About a year ago we started subscribing to a local farm. As CSA members, we receive a box of veggies and fruit every week. This has been great for our diets. We’ve begun to get a feel for what is in season and how good things taste when they are not shipped from another continent!
At first, though, I was at a loss as to how to cook all these vegetables. (The fruit is easy. The Boy eats fruit with almost every meal.) I shopped around and finally settled on From Asparagus to Zucchini; A Guide To Cooking Farm-Fresh Seasonal Produce. This cookbook is amazing! It is organized by vegetable, with at least 4 recipes for each. Most of the recipes require other ingredients that are also currently in season. In addition to the recipes (we have yet to find one we really don’t like), each section has a brief history of that vegetable and cooking and storage tips.
Really, who knew there were so many delicious ways to prepare beets or how delicious a carrot almond cake could be? Pasta Pie with Fresh Greens anyone? How about Garlic Parsley Pesto or Penne alla Zucca (Roman Pasta with Pumpkin Sauce)?
f you are thinking of trying to cook more with seasonal produce or if you have a plethora of squash and need some ideas of how to use it, this is the book for you. If you want to introduce more vegetables (and not just the mainstream veggies you find at the supermarket) into your diet, this is the book for you. If you like to shop at Farmers’ Markets, but just don’t know how to fix that kohlrabi, this is the book for you. Happy Cooking and Happy Eating!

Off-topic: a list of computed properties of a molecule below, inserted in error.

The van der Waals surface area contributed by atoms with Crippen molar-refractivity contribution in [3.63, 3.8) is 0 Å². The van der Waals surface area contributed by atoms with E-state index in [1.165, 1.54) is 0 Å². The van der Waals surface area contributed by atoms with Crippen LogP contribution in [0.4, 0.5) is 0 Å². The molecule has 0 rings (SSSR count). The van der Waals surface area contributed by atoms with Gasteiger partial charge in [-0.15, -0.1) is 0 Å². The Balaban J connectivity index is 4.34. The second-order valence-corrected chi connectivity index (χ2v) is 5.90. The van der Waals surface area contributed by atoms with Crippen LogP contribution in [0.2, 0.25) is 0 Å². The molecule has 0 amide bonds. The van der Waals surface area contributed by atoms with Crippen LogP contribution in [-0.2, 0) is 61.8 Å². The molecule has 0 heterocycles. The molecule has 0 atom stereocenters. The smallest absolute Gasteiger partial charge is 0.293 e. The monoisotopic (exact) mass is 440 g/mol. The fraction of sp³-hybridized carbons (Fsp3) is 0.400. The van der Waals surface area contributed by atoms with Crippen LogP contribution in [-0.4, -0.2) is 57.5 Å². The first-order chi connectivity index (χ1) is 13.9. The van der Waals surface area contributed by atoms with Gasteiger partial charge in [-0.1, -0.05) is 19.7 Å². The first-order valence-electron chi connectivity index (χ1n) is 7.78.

Here’s a fun, cheap activity for a warm summer day. The Boy has his own small watering can (I think it was from the $1 bin at Target) and loves to use it to water anything and everything around the yard. Including the rocks. Every time we change out a 2.5 gallon water container from our emergency supplies, the old one goes out in the garden area on a shelf that he can easily reach. This way he can fill his watering can again and again without one of us having to turn on the hose or leave the water running.
Parenthacks has a fun suggestion of how to use a make up brush to easily get sunscreen on your child’s face without too many tears. Summer is here in the northern hemisphere and sunscreen should become part of your daily routine. As us fair-skinned know, sunscreen can be necessary all year long, but on long days when kids are outside a lot, it is even more important. If you make putting the sunscreen on part of your routine throughout your day, then, just like brushing teeth or washing hands, it will become a natural thing for your child to do.
Here’s another reminder: Don’t forget to apply sunscreen to those ears and the back of the neck. Tops of feet are another easily forgotten, easily burned location, especially during sandal/barefoot season. Reapply when you are out in the sun for long periods of time and after swimming. If your child has fair skin and fair hair, consider sunscreen on the head too (or a cute hat!).
One big part of living on less is to make sure you use up everything you have. Everything that you buy and don’t use is wasting money. Keeping fruits and veggies in an edible state is always a hard one. Which fruits can go together and which ones make other ones spoil faster? Apple and banana? Grapes and carrots?
Luckily, there is a webpage that can help, imagine that? Here you can learn about how to keep fruits and vegetables fresh and prevent spoilage. It lists a bunch of common fruits and vegetables and where you can store them and for how long. For example, celery can go in the fridge but garlic should always be stored on the counter. A great resource for keeping your food fresh and not having to throw it in the compost pile.